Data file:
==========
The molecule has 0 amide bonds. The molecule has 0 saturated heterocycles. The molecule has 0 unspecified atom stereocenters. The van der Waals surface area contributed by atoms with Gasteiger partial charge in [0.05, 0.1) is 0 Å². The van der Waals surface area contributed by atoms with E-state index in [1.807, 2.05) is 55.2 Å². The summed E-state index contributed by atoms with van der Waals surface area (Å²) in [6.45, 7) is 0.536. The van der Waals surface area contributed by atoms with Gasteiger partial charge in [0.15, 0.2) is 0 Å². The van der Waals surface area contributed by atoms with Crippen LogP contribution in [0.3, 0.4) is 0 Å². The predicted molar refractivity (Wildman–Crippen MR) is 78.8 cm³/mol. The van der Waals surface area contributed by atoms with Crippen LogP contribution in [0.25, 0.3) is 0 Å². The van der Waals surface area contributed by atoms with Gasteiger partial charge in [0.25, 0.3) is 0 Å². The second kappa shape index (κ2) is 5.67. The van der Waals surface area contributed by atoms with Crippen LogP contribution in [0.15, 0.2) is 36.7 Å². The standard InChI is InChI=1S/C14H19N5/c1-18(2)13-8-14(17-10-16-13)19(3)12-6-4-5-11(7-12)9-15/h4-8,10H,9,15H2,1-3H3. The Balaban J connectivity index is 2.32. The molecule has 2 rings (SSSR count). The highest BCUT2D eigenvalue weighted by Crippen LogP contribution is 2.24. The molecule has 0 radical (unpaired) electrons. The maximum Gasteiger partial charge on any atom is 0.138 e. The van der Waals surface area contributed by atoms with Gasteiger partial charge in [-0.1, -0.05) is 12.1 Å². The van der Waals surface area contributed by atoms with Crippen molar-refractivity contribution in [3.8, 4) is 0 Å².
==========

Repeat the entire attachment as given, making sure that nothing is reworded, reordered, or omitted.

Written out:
The molecule has 0 amide bonds. The molecule has 0 saturated heterocycles. The molecule has 0 unspecified atom stereocenters. The van der Waals surface area contributed by atoms with Gasteiger partial charge in [0.05, 0.1) is 0 Å². The van der Waals surface area contributed by atoms with E-state index in [1.807, 2.05) is 55.2 Å². The summed E-state index contributed by atoms with van der Waals surface area (Å²) in [6.45, 7) is 0.536. The van der Waals surface area contributed by atoms with Gasteiger partial charge in [0.15, 0.2) is 0 Å². The van der Waals surface area contributed by atoms with Crippen LogP contribution in [0.3, 0.4) is 0 Å². The predicted molar refractivity (Wildman–Crippen MR) is 78.8 cm³/mol. The van der Waals surface area contributed by atoms with Crippen LogP contribution in [0.25, 0.3) is 0 Å². The van der Waals surface area contributed by atoms with Gasteiger partial charge in [0.25, 0.3) is 0 Å². The second kappa shape index (κ2) is 5.67. The van der Waals surface area contributed by atoms with Crippen LogP contribution in [0.15, 0.2) is 36.7 Å². The standard InChI is InChI=1S/C14H19N5/c1-18(2)13-8-14(17-10-16-13)19(3)12-6-4-5-11(7-12)9-15/h4-8,10H,9,15H2,1-3H3. The Balaban J connectivity index is 2.32. The molecule has 2 rings (SSSR count). The highest BCUT2D eigenvalue weighted by Crippen LogP contribution is 2.24. The molecule has 0 radical (unpaired) electrons. The maximum Gasteiger partial charge on any atom is 0.138 e. The van der Waals surface area contributed by atoms with Gasteiger partial charge in [-0.1, -0.05) is 12.1 Å². The van der Waals surface area contributed by atoms with Crippen molar-refractivity contribution in [3.8, 4) is 0 Å².